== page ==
I’d like to say what book was the best one I read this year, but that’s an impossible task for a bookworm with wide-ranging interests. I wouldn’t recommend against any of the published books. Pratchett’s Discworld series is endlessly entertaining and frequently insightful. The Winds of Khalakovo surprised me, as I got it as one of Barnes & Noble’s “Free Fridays” selections, which don’t usually appeal; it’s a fantasy novel in a Russian-esque setting, with airships and magic and politics and betrayals. It’s meant to be a series, and I’ll look for the next one when it’s released next year.

What Is the What would have shocked me, coming from the author of Heartbreaking Work… (which I found arrogant and tedious…it oozed false bravado), had I not already seen Eggers’ TED Prize talk. He’s actually a pretty awesome person. What Is the What isn’t a light read; it’s a survivor’s tale, and a good one. So maybe I should give HB another go. I probably don’t need to say much about Game of Thrones; it is incredibly gritty for a fantasy novel, though, and I look forward to reading the second novel (if I can find time to read another brick–that felt as long as Atlas Shrugged, and I’m one of those who say you didn’t read Atlas if you skipped over the 60-page Galt rant). I want to own Complexity so that I can read it again; it covers a lot of different interwoven subjects, and is very interesting, but also quite a bit to absorb.

…And when I do leave my current employer, I might just buy everyone there a copy of The Demon-Haunted World. They could use it–no one batted an eye when an associate gave everyone a copy of the near-death experience story, Heaven Is for Real. But of course they didn’t; the CEO consults a psychic about the business every year and insisted that the office be designed based on feng shui–as a result of which the walls are pretty colors but there’s an extreme lack of functional space and light–and another employee believes in auras and ghosts and “cleansing the energy” of a place, and claims, with encouragement from credulous coworkers, to have some sort of paranormal “powers.” Incidentally, according to the thinking profile the office does, you might expect her to be second in logical bent only to me–she has the “know-it-all”/”I’m-the-smartest” profile. (Her copy should include details on the James Randi prize…)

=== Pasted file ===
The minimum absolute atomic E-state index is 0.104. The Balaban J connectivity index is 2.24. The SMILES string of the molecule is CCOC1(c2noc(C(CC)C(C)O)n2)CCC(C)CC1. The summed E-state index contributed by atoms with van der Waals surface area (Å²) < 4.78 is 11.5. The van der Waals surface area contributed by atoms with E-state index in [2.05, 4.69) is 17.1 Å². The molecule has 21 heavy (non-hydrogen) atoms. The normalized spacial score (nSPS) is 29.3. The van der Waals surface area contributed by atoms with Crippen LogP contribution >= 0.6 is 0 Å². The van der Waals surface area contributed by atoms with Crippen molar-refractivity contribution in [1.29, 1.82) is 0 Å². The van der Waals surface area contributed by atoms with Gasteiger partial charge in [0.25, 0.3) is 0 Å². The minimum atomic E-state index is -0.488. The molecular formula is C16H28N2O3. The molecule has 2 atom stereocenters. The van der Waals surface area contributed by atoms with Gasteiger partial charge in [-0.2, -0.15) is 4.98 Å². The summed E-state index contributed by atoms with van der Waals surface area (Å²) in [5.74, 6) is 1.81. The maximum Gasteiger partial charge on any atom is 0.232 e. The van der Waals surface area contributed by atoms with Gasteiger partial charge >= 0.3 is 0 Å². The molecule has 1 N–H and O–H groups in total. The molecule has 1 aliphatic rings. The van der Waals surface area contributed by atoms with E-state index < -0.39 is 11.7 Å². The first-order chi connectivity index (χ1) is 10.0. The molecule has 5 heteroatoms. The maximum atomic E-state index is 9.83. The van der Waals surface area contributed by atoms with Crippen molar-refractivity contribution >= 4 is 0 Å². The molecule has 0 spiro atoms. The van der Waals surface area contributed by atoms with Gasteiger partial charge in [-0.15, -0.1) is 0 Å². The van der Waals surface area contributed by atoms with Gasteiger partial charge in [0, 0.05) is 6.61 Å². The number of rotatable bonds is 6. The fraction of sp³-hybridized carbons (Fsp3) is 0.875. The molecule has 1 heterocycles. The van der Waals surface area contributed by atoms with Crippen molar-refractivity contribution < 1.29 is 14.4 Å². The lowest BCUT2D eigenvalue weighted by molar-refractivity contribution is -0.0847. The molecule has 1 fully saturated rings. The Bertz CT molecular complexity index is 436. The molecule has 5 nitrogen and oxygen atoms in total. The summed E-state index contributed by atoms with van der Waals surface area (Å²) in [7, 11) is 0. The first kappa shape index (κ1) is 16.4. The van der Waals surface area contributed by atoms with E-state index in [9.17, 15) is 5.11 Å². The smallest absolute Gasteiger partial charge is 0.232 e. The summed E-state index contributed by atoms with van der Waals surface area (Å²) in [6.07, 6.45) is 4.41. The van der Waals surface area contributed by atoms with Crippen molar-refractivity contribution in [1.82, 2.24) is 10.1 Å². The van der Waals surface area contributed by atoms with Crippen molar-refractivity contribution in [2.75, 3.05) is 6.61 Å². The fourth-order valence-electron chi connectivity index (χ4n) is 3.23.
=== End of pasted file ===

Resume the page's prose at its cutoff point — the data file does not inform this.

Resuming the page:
Anyway, good books this year, though I’d have liked to read more. So here’s to good reads in 2012. And go GRAIL!

Letter from an unabashed JWST apologist

This took a bit to write, but it is now written and sent to my representative in the House. It’s pretty long, I hope she doesn’t hate me for it. 😉 (Also, I hope that I don’t have to send it to my Senators!) Let me know if I’ve got anything wrong–I tried to be careful about my information, but this is the internet, after all.

Dear Representative                ,